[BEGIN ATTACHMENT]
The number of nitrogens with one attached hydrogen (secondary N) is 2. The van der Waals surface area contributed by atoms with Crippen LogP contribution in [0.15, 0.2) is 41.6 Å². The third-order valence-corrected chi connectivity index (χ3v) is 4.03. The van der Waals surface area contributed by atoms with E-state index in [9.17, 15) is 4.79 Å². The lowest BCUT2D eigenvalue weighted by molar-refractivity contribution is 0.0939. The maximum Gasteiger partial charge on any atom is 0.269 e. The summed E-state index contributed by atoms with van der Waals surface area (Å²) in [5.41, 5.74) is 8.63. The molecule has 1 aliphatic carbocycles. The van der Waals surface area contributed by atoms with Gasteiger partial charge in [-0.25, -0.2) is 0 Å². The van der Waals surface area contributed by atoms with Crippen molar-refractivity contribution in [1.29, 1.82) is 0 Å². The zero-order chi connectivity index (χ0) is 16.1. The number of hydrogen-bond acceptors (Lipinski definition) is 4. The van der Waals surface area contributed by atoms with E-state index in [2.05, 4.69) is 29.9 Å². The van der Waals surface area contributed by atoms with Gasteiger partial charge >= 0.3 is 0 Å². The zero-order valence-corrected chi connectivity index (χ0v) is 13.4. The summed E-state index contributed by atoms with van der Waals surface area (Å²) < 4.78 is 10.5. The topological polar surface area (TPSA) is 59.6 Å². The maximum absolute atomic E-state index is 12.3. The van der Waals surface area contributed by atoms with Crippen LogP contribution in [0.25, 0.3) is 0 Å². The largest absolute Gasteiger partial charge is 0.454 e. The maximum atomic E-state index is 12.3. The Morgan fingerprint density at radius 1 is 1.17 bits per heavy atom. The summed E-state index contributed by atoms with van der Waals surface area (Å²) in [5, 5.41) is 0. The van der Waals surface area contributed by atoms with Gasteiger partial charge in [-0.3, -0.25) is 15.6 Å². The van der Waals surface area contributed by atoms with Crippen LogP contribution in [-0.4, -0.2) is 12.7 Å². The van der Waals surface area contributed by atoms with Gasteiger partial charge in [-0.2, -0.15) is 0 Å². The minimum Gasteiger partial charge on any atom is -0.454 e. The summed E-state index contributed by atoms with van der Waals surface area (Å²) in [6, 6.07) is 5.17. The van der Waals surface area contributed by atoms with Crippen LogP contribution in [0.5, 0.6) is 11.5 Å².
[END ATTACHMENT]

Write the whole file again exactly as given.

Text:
The number of nitrogens with one attached hydrogen (secondary N) is 2. The van der Waals surface area contributed by atoms with Crippen LogP contribution in [0.15, 0.2) is 41.6 Å². The third-order valence-corrected chi connectivity index (χ3v) is 4.03. The van der Waals surface area contributed by atoms with E-state index in [9.17, 15) is 4.79 Å². The lowest BCUT2D eigenvalue weighted by molar-refractivity contribution is 0.0939. The maximum Gasteiger partial charge on any atom is 0.269 e. The summed E-state index contributed by atoms with van der Waals surface area (Å²) in [5.41, 5.74) is 8.63. The molecule has 1 aliphatic carbocycles. The van der Waals surface area contributed by atoms with Gasteiger partial charge in [-0.25, -0.2) is 0 Å². The van der Waals surface area contributed by atoms with Crippen molar-refractivity contribution in [1.29, 1.82) is 0 Å². The zero-order chi connectivity index (χ0) is 16.1. The number of hydrogen-bond acceptors (Lipinski definition) is 4. The van der Waals surface area contributed by atoms with E-state index in [2.05, 4.69) is 29.9 Å². The van der Waals surface area contributed by atoms with Gasteiger partial charge >= 0.3 is 0 Å². The zero-order valence-corrected chi connectivity index (χ0v) is 13.4. The summed E-state index contributed by atoms with van der Waals surface area (Å²) < 4.78 is 10.5. The topological polar surface area (TPSA) is 59.6 Å². The maximum absolute atomic E-state index is 12.3. The van der Waals surface area contributed by atoms with Crippen LogP contribution in [0.25, 0.3) is 0 Å². The largest absolute Gasteiger partial charge is 0.454 e. The maximum atomic E-state index is 12.3. The Morgan fingerprint density at radius 1 is 1.17 bits per heavy atom. The summed E-state index contributed by atoms with van der Waals surface area (Å²) in [5, 5.41) is 0. The van der Waals surface area contributed by atoms with Gasteiger partial charge in [-0.3, -0.25) is 15.6 Å². The van der Waals surface area contributed by atoms with Crippen LogP contribution in [-0.4, -0.2) is 12.7 Å². The van der Waals surface area contributed by atoms with Gasteiger partial charge in [-0.2, -0.15) is 0 Å². The minimum Gasteiger partial charge on any atom is -0.454 e. The summed E-state index contributed by atoms with van der Waals surface area (Å²) in [6, 6.07) is 5.17. The van der Waals surface area contributed by atoms with Crippen LogP contribution in [0.5, 0.6) is 11.5 Å².